Purple Hibiscus by Chimamanda Ngozi Adichie
My rating: 5 of 5 stars
Kambili and Jaja Achike live what seems to be a privileged life. But their father Eugene is tyrannical, controlling and abusive. He is respected in their Catholic church due to his wealth and position in the community, owning a newspaper, and several factories that produce various goods. But he refuses to allow his father to enter his house because Eugene considers him a "heathen" who holds on to his traditional African ways, refusing to become a Catholic.
Kambili and Jaja live in fear of their father who insists that both of his children must have the highest grades in their respective classes in Catholic school. They are both smart students, but when Kambili brings home her grades as the second highest in her class, she is whipped for that transgression.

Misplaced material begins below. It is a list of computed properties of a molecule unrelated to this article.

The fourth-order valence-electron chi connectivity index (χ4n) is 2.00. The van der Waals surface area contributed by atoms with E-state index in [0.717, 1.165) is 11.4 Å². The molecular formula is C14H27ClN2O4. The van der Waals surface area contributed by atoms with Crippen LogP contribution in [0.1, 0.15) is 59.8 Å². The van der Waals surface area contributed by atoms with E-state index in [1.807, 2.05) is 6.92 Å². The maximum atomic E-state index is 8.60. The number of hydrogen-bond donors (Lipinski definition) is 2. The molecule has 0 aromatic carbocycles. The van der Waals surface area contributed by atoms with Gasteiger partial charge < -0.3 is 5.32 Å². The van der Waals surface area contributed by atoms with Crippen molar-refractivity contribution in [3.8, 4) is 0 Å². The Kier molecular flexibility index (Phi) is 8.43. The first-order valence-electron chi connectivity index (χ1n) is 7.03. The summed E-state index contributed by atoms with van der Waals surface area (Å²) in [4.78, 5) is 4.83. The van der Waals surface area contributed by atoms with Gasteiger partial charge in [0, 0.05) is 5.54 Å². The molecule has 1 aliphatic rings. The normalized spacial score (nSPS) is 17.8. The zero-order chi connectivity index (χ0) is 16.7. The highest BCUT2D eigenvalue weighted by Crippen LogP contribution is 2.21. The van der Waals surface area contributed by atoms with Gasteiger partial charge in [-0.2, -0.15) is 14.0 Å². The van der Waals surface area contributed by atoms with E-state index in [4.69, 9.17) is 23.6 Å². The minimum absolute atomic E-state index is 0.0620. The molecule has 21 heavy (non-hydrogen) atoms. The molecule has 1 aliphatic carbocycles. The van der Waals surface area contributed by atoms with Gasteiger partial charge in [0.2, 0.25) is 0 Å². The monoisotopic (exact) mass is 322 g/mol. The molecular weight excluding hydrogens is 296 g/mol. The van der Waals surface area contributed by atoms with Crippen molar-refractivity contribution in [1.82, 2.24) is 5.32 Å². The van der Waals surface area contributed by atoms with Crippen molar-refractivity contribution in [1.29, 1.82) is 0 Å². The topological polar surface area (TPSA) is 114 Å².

Eugene's sister Ifeoma is a lecturer in the University at Nsukka several hours away from Eugene's family in Enugu. Aunty Ifeoma recognizes her brother's controlling and abusive nature, and invites Kambili and Jaja for a visit during the holidays. Aunty does not tell Eugene that the children will also visit their grandfather who lives in a traditional village. Kambili and Jaja's eyes are opened to a different way of living in Aunty's house, and Kambili finds her own voice, and her own freedom.
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